M: I think we are all artists in search of our medium. It may be that the medium is paint, or stone, or words, or baked goods, or a bicycle design. Whatever the medium is, at the heart of it is a drive to create something new that expresses who you are and makes a mark on the world. The hardest thing though is often just having the confidence to say “This is who I am, and I am an artist.” Especially if you’re self taught or work in a medium or method that is outside of more classic art traditions. Some people may have that confidence from the get go, but for the rest of us it is a journey that is constantly evolving.
S: Have you ever created a piece of artwork that you were afraid to show?
M: Not really. I have had many pieces that I am nervous about making but mostly that’s because I am working outside of my comfort zone. But I tend to work towards wonder and delight so there’s not much that I create that I wouldn’t be happy to exhibit or talk about.
S: Describe your work process?
M: Sloooooooooow. An idea might appear out of nowhere and turn into a sketch which might be revisited multiple times over a period of weeks, months, or years. I’ve started paintings which also take weeks, months, and (yes!) years to finish. And in the time I spend painting, details emerge, layers are added, things change and evolve – I honestly have no idea what might emerge by accident or design. Even when I work quickly things happen in a work that I don’t expect and can’t explain, though afterwards I know it couldn’t have been any other way.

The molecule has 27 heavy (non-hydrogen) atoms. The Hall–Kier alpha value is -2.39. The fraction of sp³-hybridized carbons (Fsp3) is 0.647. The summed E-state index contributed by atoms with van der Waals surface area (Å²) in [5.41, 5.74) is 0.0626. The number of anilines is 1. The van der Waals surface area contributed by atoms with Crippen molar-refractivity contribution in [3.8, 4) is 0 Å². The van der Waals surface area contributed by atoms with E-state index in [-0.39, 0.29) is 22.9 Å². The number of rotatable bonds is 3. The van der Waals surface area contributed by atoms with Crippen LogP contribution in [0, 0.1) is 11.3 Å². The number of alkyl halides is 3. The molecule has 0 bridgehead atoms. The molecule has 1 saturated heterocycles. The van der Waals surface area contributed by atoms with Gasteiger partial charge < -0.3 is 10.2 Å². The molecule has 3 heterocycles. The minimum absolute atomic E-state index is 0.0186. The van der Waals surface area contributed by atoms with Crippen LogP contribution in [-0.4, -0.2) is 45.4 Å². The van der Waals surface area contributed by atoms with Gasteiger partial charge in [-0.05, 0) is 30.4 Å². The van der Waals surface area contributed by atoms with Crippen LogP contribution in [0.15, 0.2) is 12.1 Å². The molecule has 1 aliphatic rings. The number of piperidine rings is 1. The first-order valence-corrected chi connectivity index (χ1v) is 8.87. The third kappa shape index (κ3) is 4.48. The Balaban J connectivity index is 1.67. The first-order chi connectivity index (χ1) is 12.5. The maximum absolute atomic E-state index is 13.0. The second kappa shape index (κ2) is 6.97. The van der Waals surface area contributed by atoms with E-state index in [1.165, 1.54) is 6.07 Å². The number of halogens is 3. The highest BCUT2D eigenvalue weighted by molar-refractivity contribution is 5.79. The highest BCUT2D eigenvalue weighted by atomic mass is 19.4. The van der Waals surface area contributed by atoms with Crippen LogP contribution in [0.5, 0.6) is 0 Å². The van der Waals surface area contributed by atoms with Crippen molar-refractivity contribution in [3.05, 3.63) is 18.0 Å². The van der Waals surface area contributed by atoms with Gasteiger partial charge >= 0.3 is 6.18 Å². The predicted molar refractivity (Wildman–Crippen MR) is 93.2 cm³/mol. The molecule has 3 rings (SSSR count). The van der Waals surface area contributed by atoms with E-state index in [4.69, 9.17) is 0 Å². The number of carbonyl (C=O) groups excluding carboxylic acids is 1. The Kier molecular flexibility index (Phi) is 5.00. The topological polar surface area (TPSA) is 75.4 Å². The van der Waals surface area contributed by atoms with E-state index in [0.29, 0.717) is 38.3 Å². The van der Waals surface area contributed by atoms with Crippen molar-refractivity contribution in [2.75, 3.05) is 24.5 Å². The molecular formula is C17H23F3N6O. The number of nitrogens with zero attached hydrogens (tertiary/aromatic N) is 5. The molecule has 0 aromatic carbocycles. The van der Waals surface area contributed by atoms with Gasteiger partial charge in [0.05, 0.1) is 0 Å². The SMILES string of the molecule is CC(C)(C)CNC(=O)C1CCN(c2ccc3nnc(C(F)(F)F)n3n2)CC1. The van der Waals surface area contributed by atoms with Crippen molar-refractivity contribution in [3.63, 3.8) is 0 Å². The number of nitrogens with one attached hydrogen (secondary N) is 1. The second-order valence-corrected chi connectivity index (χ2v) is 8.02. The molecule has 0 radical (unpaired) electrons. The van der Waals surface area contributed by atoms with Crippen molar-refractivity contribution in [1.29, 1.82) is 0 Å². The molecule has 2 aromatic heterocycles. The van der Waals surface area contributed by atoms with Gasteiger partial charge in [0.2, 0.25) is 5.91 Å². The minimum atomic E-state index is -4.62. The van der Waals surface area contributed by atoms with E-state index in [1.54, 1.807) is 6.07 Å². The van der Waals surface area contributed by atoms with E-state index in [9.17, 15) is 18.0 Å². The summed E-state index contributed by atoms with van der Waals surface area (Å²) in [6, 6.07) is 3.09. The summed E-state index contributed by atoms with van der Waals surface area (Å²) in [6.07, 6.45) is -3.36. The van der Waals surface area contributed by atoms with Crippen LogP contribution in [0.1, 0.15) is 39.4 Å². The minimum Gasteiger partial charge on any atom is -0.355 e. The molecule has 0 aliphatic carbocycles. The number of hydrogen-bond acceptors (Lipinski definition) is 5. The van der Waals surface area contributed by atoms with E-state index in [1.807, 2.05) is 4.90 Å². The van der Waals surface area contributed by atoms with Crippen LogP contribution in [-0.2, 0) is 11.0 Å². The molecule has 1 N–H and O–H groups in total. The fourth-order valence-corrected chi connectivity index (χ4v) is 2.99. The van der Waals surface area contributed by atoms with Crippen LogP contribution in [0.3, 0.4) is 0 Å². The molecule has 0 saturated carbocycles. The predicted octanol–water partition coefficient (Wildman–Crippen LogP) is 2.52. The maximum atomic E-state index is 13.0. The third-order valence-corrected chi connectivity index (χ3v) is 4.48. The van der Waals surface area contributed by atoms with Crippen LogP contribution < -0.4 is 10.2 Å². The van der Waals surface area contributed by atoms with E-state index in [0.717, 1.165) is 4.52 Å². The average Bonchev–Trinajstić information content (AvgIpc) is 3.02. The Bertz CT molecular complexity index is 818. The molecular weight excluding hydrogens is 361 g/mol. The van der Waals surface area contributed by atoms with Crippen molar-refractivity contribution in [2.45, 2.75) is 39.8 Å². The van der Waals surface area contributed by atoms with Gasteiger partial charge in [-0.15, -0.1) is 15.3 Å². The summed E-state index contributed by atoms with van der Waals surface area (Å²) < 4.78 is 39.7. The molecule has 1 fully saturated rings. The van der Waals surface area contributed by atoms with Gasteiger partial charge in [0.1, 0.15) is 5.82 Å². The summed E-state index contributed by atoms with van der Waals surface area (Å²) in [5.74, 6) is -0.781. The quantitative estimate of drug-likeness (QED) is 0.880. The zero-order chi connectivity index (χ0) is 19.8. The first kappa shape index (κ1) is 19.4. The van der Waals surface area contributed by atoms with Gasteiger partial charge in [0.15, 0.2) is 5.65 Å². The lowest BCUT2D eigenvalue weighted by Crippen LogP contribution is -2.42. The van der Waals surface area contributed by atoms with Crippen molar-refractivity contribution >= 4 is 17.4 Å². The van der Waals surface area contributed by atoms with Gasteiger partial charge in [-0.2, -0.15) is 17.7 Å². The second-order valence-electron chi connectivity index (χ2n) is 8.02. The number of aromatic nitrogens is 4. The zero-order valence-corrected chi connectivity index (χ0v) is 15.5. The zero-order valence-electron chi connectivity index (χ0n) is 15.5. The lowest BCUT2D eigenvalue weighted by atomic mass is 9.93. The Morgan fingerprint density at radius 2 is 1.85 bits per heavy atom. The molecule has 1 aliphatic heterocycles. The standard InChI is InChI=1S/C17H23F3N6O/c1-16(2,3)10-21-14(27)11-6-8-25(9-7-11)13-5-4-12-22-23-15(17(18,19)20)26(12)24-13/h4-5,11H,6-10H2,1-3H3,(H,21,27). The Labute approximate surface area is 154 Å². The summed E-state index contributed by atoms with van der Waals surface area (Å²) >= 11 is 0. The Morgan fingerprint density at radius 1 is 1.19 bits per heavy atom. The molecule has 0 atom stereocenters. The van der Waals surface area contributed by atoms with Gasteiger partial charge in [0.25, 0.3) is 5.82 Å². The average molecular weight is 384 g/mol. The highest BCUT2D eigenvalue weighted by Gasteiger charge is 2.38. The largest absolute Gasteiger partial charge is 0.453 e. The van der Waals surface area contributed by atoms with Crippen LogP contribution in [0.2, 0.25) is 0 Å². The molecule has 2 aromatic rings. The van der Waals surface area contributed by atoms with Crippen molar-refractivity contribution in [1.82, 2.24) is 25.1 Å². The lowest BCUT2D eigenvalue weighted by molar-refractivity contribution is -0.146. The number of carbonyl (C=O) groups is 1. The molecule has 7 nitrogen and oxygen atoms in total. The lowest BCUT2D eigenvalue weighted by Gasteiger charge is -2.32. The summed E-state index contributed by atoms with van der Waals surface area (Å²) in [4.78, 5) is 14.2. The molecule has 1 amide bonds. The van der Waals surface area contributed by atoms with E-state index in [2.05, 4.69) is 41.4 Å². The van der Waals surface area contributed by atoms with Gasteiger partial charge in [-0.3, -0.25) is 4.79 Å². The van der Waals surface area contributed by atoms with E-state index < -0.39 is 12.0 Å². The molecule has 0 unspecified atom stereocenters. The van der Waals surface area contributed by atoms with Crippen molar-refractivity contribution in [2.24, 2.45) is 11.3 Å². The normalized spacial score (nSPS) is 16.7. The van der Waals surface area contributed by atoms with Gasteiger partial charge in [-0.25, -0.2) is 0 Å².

S: The first thing that gave you reassurance in your art?
M: It was a combination of things. It was having Ivica Fišter compliment my watercolours and agree to teach me the basics of painting on glass because he must have seen promise. It was failing to paint a pear on glass to his directions and then succeeding on an abstract exercise to both of our surprise. It was Ivica’s recommendation of me to Katarina Krvarić as a fellow artist worth meeting. It was being promoted to ‘colleague’ rather than student on my 3rd session as I asked a question Ivica couldn’t answer. In the end, the thing that really convinced me I was on the right path though was finishing my first fully independently created piece and turning it over for the first time to a sudden and visceral sense of recognition. Literally ‘I know this.’ I’d never produced anything like it ever before, but it felt so right and so unexpectedly, yet wholly me, that while I’ve often doubted my skill or experience, I’ve never doubted the path.
And when I showed Ivica the work and he asked me how I’d done it, it was his equal measures of delight and confusion that anyone would be mad enough to paint with toothpicks, that hardwired in the dopamine hit of delight that I get from magicking wonder out of clear glass and a pin head of paint using nothing but a toothpick.
S: What do people say about your paintings?
M: My work has been described as ‘magic folk art’ and I’m more than happy with that. More recent work is tending more towards surrealism following a residency course with Outside In at West Dean College of Arts and Crafts … but given I’ve only finished the triptych I completed as part of my research since then I’m not sure how much of it will stick around.
Feel free to explore more of Melanie’s magical works on her website: https://mjhodgeart.co.uk